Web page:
Shows at the Saatchi Gallery

Boundary Road

1985
  • Donald Judd
  • Brice Marden
  • Cy Twombly
  • Andy Warhol
1986
  • Carl Andre
  • Sol Lewitt
  • Robert Ryman
  • Frank Stella
  • Dan Flavin
1987
  • Anselm Kiefer
  • Richard Serra
  • Jeff Koons
  • Robert Gober
  • Philip Taaffe
  • Carroll Dunham
1988
  • Leon Golub
  • Philip Guston
  • Sigmar Polke
1989
  • Robert Mangold
  • Bruce Nauman
1990
  • Leon Kossoff
  • Frank Auerbach
  • Lucian Freud
1991
  • Richard Artschwager
  • Andreas Serrano
  • Cindy Sherman
1992
  • Damien Hirst
  • Rachel Whiteread
1993
  • Sarah Lucas
  • Marc Quinn
1994
  • Jenny Saville
  • Paula Rego
1995
  • Gavin Turk
  • Glenn Brown
  • Gary Hume
1996
  • Janine Antoni
  • Tony Oursler
  • Richard Prince
  • Charles Ray
  • Kiki Smith
  • Stephan Balkenhol
1997
  • Duane Hanson
  • Andreas Gursky
  • Martin Honert
  • Thomas Ruff
  • Thomas Schütte
1998
  • David Salle
  • Jessica Stockholder
  • Terry Winters
  • John Currin
  • Tom Friedman
  • Josiah McElheny
  • Laura Owens
  • Elizabeth Peyton
  • Lisa Yuskavage
1999
  • Alex Katz
  • Martin Maloney
  • Dexter Dalwood
  • Ron Mueck
  • Cecily Brown
  • Noble and Webster
  • Michael Raedecker
2000
  • Boris Mikhailov

County Hall

  • Damien Hirst
  • The Chapman Brothers
  • New Blood
  • Galleon & Other Stories
  • The Triumph of Painting

Chelsea

forthcoming:

  • The Triumph of Painting

See also

Sensation was a notorious exhibition of Young British Artists which took place in 1997 (18 September-28 December) at the Royal Academy of Art in London and later toured to Berlin and New York. ...

External links

  • The Saatchi Gallery
  • Pictures of the gallery at County Hall and highlights of the collection there
  • BBC report on the move to the new Chelsea location
  • Charles Saatchi, Readers Q&A, The Art Newspaper
  • Charles Saatchi, Readers Q&A, The Independent
  • The Stuckists' criticisms
  • Artists in USA Today

Books

  • Sarah Kent, "Shark Infested Waters: The Saatchi Collection of British Art in the 90s", Philip Wilson Publishers Ltd, 2003, ISBN 0-85667-584-9.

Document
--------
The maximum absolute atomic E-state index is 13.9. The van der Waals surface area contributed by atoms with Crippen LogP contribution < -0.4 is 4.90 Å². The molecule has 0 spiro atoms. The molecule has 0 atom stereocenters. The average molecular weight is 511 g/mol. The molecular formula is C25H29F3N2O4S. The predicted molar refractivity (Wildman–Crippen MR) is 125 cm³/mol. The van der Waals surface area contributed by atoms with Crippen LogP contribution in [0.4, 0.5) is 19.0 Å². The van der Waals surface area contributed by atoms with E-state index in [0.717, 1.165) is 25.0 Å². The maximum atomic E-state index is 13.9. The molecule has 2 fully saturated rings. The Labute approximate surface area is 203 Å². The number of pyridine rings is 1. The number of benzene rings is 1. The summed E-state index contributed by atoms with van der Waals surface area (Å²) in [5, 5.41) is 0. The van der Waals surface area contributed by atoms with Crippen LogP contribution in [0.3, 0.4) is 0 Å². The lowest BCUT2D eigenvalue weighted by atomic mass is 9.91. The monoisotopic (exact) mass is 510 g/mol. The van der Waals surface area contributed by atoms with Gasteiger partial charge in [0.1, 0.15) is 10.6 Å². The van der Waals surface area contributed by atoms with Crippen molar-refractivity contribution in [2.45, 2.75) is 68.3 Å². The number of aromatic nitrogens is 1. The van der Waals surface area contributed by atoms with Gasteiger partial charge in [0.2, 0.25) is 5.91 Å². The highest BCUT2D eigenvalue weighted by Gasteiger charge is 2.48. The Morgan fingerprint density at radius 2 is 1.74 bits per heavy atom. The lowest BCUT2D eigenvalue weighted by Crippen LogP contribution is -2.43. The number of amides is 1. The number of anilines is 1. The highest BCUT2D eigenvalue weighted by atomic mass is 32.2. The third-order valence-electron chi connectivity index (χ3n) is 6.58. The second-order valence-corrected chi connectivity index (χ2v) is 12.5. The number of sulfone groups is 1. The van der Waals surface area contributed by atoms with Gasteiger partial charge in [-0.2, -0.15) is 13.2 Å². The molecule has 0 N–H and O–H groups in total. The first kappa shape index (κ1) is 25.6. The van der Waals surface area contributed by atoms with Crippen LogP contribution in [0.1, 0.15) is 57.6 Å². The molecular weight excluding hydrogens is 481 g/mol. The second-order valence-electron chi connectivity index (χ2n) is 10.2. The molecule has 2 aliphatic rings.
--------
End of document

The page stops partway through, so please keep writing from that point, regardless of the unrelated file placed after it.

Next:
• Rita Hatton and John A. Walker, "Supercollector, a Critique of Charles Saatchi", The Institute of Artology, 3rd edition 2005, paperback, ISBN 0-9545702-2-7
  • USA Today
  • The Triumph Of Painting
  • The Triumph Of Painting, Supplementary Volume
  • The Triumph Of Painting, Supplementary Volume
  • 100 The Work That Changed British Art
  • Hell, Jake & Dinos Chapman
  • Paula Rego
  • Young Americans
  • Stephan Balkenhol
  • Fiona Rae & Gary Hume
  • Duane Hanson
  • Shark Infested Waters, The Saatchi Collection Of British Art In The 90's
  • Young German Artists 2
  • Sensation
  • Alex Katz: 25 Years Of Painting
  • Young Americans 2
  • Neurotic Realism
  • Eurovision
  • Ant Noises 1
  • Ant Noises 2
  • The Arts Council Gift
  • I Am A Camera
  • New Labour
  • Young British Art
  • Saatchi Decade
  • Boris Mikhailov: Case History
  • Damien Hirst
Museums and Galleries in London
British Museum · Churchill Museum and Cabinet War Rooms · Design Museum · Dulwich Picture Gallery · Estorick Collection · Freud Museum · Geffrye Museum · Hayward Gallery · HMS Belfast · Horniman Museum · Imperial War Museum · London's Transport Museum · Museum of London · National Gallery · National Maritime Museum · National Portrait Gallery · Natural History Museum · Queen's Gallery · Royal Academy of Arts · Saatchi Gallery · Science Museum · Serpentine Gallery · Sir John Soane's Museum · Somerset HouseCourtauld Gallery, Gilbert Collection, Hermitage Rooms · Tate Britain · Tate Modern · Theatre Museum · Victoria and Albert Museum · V&A Museum of Childhood · Wallace Collection · Whitechapel Art Gallery

  Results from FactBites:
 
Charles Saatchi Art News (637 words)
Saatchi's Online Gallery Top Ten Artists - It looks like a lot of artists have created their own pages at the Saatchi Gallery website (more than 15,000), so along with the Guardian in the United Kingdom, ten of those artists have been selected to exhibit at the Guardian Newsroom.
The Triumph of Painting - Saatchi Collection - "The Triumph of Painting" exhibition from the Saatchi Gallery is opening another chapter of its six part showing, at the Leeds City Art Gallery (running from the 25th of January through to the 12th of March).
Saatchi's Triumph of Painting - Contemporary British art collector and gallery owner Charles Saatchi has cleared out his dead sharks, cow heads in glass, dirty beds, and anything of a conceptual nature, to replace them with good old fashioned paintings on canvas, hanging on walls, and sometimes with frames on them.
Saatchi Gallery - Wikipedia, the free encyclopedia (1764 words)
Saatchi's collection, and hence the gallery's shows, have had distinct phases, starting with US artists and minimalism, moving on to the Damien Hirst-led Young British Artists, followed by shows purely of painting and more recently promoting once again art from America in an exhibition entitled USA Today at the Royal Academy in London.
The Saatchi Gallery in Boundary Road was unusual in London for its large, open space, filled with light reflected by high white walls and its 30,000 sq feet of gallery space devoted to recent art.
The gallery is currently refurbishing a 50,000 square foot space in the Duke of York's HQ building on Kings Road, London, near to Sloane Square.
  More results at FactBites »